Next time you are asked to help someone, consider your priorities and how you wish to honor your time, pause before answering, offer a raincheck, do not apologize if you are busy and cannot feasibly rearrange things, and if necessary, say no. Remember that there are only 24 hours in a day. In order to spend it wisely, sometimes it will be necessary to say no! As always, please feel free to contact me with questions, and click here if you would like to schedule a session.

Melissa Cluff is a licensed marriage and family therapist based in Lewisville, Texas, personally seeing clients in the North Dallas area.

Resources:

The Most Forgotten of the Human Needs

The Most Forgotten of the Human Needs: Relationships | DFW Marriage & TherapyHave you ever experienced such pain or heartache in a relationship that you have sworn off future friendships or relationships? Has your trust or confidence in someone been shattered to the point that you never wanted to open up to anyone ever again? I think it is safe to say that all of us have been through a bad breakup or had an interaction with a friend, coworker, or family member that has left us feeling discouraged, rejected, or alone. In the moment we may have thought we would be better off living a life without ties to other people. But in the end, we nearly always end up making friends or falling in love with someone new. Why do we do that? Would you believe me if I told you that we legitimately need relationships in our lives in order to thrive and be happy?

A relationship is defined as the way in which two or more concepts, ideas, or humans are connected–in the case of humans, that connection could be through blood, marriage, sex, or friendship. This state of being connected functions optimally when both parties are mutually striving for closeness; when either side is withholding time, honesty, intimacy, or open communication, the relationship is strained.  I chose to be a therapist and work with couples and families because I deeply value relationships. I have witnessed tremendous healing when a client has strong bonds in their life. Although it takes a great deal of time, effort, and energy to maintain and improve relationships, humans have an innate biological and emotional need to be close to others. Brené Brown said it best, “A deep sense of love and belonging is an irreducible need of all women, men, and children.”

Believe it or not, human biology is involved in the formation of meaningful relationships. You may have noticed your adrenaline pump, palms sweat, breathing get shallow, skin feel hot, or pupils dilate when you are with people you care about. Less noticeable biological activity is that our amygdala (the center of the brain where emotion is processed) gets highly active as we interact with others. We produce the ‘feel good’ neurotransmitter dopamine as well as oxytocin, the “cuddle hormone,” or the hormone related to bonding.  Interacting with others physically makes our bodies feel good. We are literally wired to connect and form meaningful relationships with others!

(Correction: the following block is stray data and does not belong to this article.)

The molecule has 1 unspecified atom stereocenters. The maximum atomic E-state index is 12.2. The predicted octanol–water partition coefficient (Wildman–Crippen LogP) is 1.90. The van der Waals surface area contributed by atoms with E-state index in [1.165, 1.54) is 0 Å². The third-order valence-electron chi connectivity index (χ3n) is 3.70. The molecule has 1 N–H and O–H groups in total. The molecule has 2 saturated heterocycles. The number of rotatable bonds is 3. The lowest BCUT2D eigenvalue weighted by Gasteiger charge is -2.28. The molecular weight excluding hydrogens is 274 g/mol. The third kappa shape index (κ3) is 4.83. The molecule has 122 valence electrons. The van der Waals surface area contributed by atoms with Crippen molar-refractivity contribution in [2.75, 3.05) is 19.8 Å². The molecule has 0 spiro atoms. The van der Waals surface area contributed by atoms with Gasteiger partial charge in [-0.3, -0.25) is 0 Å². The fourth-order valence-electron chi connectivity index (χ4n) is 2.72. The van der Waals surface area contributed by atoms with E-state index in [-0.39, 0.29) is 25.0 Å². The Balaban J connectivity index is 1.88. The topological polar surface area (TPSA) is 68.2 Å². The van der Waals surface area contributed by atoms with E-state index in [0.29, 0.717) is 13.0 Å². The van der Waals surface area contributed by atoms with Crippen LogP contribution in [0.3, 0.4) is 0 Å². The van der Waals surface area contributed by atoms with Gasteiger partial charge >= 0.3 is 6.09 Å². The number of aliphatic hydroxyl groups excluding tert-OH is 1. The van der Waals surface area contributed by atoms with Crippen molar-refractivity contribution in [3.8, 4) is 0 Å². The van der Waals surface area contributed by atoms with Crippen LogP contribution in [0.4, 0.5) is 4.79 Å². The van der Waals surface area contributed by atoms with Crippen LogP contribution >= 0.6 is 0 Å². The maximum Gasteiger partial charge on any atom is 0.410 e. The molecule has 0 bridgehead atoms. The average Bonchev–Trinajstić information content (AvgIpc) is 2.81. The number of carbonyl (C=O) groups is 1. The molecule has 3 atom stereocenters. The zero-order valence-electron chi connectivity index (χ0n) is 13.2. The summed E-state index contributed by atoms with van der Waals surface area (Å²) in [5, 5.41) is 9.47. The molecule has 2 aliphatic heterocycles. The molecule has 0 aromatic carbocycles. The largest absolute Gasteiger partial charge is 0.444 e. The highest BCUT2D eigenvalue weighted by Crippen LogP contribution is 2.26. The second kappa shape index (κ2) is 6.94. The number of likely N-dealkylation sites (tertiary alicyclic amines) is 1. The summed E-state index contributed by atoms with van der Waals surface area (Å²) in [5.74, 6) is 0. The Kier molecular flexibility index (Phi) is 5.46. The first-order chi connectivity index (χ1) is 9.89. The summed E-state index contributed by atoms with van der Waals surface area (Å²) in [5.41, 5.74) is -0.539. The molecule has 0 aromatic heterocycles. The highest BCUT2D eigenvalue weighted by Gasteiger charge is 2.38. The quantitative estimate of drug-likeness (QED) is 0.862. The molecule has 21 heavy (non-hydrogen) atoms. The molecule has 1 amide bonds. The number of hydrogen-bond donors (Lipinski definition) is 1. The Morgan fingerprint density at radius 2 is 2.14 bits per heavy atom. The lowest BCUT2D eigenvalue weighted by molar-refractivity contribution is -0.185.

We also have an emotional need to form and maintain relationships. I have never forgotten about a particularly interesting lecture where one of my college Professors described a Japanese concept called “amae” (甘え). Amae is the need to belong; the desired to be loved, to have someone take care of us, or even the unconscious need to rely on others. This amae is cross-cultural; American psychologists Roy Baumeister and Mark Leary subscribe to what they call the “belongingness hypothesis”, which states that people have a basic psychological and emotional need to feel closely connected to others, and that caring, affectionate bonds from close relationships are a major part of human behavior. We would rather have close relationships (even those marked by distress, conflict, or abuse) than permanently separate ourselves from those people (through breakups, divorce, death). Though unconscious, our emotional need to belong is incredibly strong!

Although relationships carry immense emotional weight, we need them in our lives. After all their research, Baumeister and Leary surmised: “It seems fair to conclude that human beings are fundamentally and pervasively motivated by a need to belong, that is, by a strong desire to form and maintain enduring interpersonal attachments.” If you are struggling with an important relationship in your life, and you want to make steps to rectify that bond, schedule a session with me today.

P.S. My first post in the month of May will delve into how the lack of meaningful connection can actually lead to addiction. Stay tuned!

Resources:
University of Rhode Island: “Love: A Biological, Psychological and Philosophical Study”
Science of Relationships: “The ‘Need to Belong’–Part of What Makes Us Human”

Image Designed by Freepik